“A songwriter doesn’t care about what’s truthful,” he told an interviewer in 2012. “What he cares about is what should’ve happened, what could’ve happened. That’s its own kind of truth.” Yet to discover and express that kind of truth requires knowing as much as you can about what actually happened, as much as any historian might hope to. This is surely the reason, I imagine, why Dylan pressed Brinkley for all that he knows about what happened at Sand Creek (which turns out to have been be much less than Dylan had already learned from his studies.).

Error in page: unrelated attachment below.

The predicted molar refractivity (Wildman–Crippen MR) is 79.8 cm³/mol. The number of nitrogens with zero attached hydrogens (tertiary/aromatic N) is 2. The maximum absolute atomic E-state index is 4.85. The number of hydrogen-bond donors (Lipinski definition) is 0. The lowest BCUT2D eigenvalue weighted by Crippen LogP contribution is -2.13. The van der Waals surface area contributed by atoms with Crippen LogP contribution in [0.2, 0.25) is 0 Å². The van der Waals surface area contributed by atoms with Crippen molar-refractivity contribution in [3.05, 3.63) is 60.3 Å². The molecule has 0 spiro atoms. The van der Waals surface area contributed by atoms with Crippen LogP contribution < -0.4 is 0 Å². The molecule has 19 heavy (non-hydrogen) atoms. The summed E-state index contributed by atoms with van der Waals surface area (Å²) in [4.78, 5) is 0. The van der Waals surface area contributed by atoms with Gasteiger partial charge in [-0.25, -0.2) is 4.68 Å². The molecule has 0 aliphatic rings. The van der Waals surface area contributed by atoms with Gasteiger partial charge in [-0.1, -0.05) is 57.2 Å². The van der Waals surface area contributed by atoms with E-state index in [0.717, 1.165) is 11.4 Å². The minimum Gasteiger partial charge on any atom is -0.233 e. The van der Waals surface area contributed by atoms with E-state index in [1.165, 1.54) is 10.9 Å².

A trained historian commonly dives into sources with a particular topic or line of narrative in mind and can block out the rest. Dylan, though, can get disoriented and nearly overwhelmed by the unexpected. “The issue of slavery wasn’t the only concern,” he writes in Chronicles of the 1850s. “There were news items about reform movements, antigambling leagues, rising crime, child labor, temperance, slave-wage factories, loyalty oaths and religious revivals. You get the feeling the newspapers themselves could explode and lightning will burn and everyone will perish.”